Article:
Liz joins Banana Slugs, conquers mountains
Imagine hopping on a mountain bike and pedaling 100+ miles over a mountain pass in two days. Impossible? That’s exactly what Mary Bridge Children’s Occupational Therapist, Liz Goodwin, did.
What’s even more remarkable about this accomplishment for Liz is that she has not always had a great relationship with cycling.
“I have this very strong memory of my dad buying me a bike for my 13th birthday and refusing to get on it because I was always scared of hurting myself as a kid, “ Liz laughs.
Ten years later, Liz discovered a passion for the outdoors. She took up cycling again at the age of 23 as a form of transportation while she was studying abroad. Fast forward to a few years later and her newfound love for cycling only continued to grow – thanks to her coworkers at Good Samaritan Mary Bridge Children’s Therapy Unit (CTU).
As an occupational therapist, Liz works with a variety of patients on fine and gross motor skills, hand-eye coordination and more.
“I love the work I do,” Liz says. “I love how active the job is and how free, creative and unfiltered the kids I work with are.”
Prompted by her coworker Brett Nirider, who is a physical therapist at CTU, and a few other colleagues, Liz extended her support of Mary Bridge Children’s Hospital past her day job and accepted the challenge of riding Mary Bridge Children’s Courage with the Banana Slugs team in 2019.
Courage is a two-day cycling event that benefits patients and families served at Mary Bridge Children’s. Team Banana Slugs is primarily made up of physical and occupational therapists like Liz. They view Courage as an activity that combines their shared interest of physical challenge, the outdoors and – most importantly – helping kids with lots of fun along the way.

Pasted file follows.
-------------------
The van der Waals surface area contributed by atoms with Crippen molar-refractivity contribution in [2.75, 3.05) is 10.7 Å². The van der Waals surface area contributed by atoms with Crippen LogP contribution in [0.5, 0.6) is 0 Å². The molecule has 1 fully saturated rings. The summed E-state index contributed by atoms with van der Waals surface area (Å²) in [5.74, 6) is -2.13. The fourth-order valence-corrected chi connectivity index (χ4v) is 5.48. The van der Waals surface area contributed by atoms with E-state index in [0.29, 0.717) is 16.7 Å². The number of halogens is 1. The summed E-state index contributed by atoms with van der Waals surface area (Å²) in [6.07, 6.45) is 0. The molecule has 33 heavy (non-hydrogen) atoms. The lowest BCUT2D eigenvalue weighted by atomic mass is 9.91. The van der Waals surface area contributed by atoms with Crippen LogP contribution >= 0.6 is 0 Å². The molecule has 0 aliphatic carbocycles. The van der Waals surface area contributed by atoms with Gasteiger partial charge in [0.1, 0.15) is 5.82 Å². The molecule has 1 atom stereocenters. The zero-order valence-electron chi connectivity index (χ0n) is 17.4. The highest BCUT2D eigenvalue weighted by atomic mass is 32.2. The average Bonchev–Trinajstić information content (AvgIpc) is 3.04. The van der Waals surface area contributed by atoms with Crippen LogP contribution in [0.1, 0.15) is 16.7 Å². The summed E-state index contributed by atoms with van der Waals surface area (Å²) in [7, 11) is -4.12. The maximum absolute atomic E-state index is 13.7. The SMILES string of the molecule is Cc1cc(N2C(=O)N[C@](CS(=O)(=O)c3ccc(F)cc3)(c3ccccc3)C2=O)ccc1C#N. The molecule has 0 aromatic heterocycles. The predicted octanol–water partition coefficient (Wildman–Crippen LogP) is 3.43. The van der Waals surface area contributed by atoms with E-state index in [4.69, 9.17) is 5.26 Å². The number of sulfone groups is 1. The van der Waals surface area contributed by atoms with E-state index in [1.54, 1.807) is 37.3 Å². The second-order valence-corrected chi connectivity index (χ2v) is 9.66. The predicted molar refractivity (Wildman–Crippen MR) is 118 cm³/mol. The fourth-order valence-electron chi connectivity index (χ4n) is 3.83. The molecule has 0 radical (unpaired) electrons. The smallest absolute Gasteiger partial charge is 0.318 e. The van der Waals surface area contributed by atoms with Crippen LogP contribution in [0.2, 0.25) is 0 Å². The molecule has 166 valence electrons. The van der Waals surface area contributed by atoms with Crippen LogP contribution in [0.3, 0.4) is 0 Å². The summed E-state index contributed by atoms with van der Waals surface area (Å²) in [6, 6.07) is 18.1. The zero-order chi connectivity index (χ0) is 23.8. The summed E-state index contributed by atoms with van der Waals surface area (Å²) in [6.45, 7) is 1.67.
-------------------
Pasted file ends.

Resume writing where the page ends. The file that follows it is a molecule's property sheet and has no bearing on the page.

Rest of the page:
Liz remembers that it was the encouragement from her team, silly singalongs, delicious rest stop snacks and sheer will that helped her cross the finish line for the first time.
“That second day was a lot, lot harder. Especially like the last 10 miles, we had a lot of headwind. At one point, we all pulled over because I was far behind,” Liz says. “Brett was like ‘You can do this, you just gotta push through.’”
Liz says she’s proof that you don’t have to be an expert cyclist to enjoy Courage weekend. Her advice for first-timers is:
“Don't be too serious. I would say you don't need the perfect bike setup because I definitely didn’t have that, but make sure your clothing is comfortable. Make sure your perspective and intentions are set and if you can, find a person or a community to ride with.”
Liz will be back for round two in August 2020 with a lot more experience and the same motivation.
“I ride because Courage combines some of my favorite things: mountains, fun physical challenges, lots of food, community and service to others,” Liz says. “It is amazing to be part of such a diverse and energetic community that unites each year for the shared purpose of supporting children and families in our area. Children inspire hope, growth and change. I ride for them.”